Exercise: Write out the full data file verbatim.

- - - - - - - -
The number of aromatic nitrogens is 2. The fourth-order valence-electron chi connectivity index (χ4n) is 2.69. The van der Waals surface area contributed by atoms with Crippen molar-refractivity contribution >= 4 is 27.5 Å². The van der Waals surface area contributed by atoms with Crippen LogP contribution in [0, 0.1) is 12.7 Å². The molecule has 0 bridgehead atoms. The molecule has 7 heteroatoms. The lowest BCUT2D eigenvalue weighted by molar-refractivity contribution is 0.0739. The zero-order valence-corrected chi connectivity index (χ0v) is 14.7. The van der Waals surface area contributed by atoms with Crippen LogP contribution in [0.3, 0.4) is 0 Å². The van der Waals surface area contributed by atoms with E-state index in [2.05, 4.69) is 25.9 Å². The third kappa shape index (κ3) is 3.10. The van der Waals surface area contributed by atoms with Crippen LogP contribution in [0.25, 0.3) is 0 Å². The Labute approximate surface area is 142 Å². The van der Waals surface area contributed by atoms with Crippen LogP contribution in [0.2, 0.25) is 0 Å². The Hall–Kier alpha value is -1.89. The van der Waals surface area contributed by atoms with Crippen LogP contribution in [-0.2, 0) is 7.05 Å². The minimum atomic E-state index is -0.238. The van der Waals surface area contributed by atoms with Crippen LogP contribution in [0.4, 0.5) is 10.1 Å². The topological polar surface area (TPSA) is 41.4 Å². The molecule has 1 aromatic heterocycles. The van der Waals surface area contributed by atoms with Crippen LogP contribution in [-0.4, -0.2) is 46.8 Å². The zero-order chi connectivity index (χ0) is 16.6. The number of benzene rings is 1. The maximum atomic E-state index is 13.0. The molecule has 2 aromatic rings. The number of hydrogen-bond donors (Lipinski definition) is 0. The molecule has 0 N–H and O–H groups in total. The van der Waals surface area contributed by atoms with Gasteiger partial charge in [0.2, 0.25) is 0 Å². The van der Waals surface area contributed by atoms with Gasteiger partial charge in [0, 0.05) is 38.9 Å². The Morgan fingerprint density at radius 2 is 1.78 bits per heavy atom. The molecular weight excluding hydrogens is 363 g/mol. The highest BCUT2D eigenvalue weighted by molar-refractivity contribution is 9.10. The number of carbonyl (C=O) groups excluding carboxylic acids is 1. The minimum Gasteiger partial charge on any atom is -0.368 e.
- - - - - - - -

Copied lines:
The number of aromatic nitrogens is 2. The fourth-order valence-electron chi connectivity index (χ4n) is 2.69. The van der Waals surface area contributed by atoms with Crippen molar-refractivity contribution >= 4 is 27.5 Å². The van der Waals surface area contributed by atoms with Crippen LogP contribution in [0, 0.1) is 12.7 Å². The molecule has 0 bridgehead atoms. The molecule has 7 heteroatoms. The lowest BCUT2D eigenvalue weighted by molar-refractivity contribution is 0.0739. The zero-order valence-corrected chi connectivity index (χ0v) is 14.7. The van der Waals surface area contributed by atoms with Crippen LogP contribution in [0.3, 0.4) is 0 Å². The van der Waals surface area contributed by atoms with E-state index in [2.05, 4.69) is 25.9 Å². The third kappa shape index (κ3) is 3.10. The van der Waals surface area contributed by atoms with Crippen LogP contribution in [0.25, 0.3) is 0 Å². The Labute approximate surface area is 142 Å². The van der Waals surface area contributed by atoms with Crippen LogP contribution in [0.2, 0.25) is 0 Å². The Hall–Kier alpha value is -1.89. The van der Waals surface area contributed by atoms with Crippen LogP contribution in [-0.2, 0) is 7.05 Å². The minimum atomic E-state index is -0.238. The van der Waals surface area contributed by atoms with Crippen LogP contribution in [0.4, 0.5) is 10.1 Å². The topological polar surface area (TPSA) is 41.4 Å². The molecule has 1 aromatic heterocycles. The van der Waals surface area contributed by atoms with Crippen LogP contribution in [-0.4, -0.2) is 46.8 Å². The zero-order chi connectivity index (χ0) is 16.6. The number of benzene rings is 1. The maximum atomic E-state index is 13.0. The molecule has 2 aromatic rings. The number of hydrogen-bond donors (Lipinski definition) is 0. The molecule has 0 N–H and O–H groups in total. The van der Waals surface area contributed by atoms with Gasteiger partial charge in [0.2, 0.25) is 0 Å². The van der Waals surface area contributed by atoms with Gasteiger partial charge in [0, 0.05) is 38.9 Å². The Morgan fingerprint density at radius 2 is 1.78 bits per heavy atom. The molecular weight excluding hydrogens is 363 g/mol. The highest BCUT2D eigenvalue weighted by molar-refractivity contribution is 9.10. The number of carbonyl (C=O) groups excluding carboxylic acids is 1. The minimum Gasteiger partial charge on any atom is -0.368 e.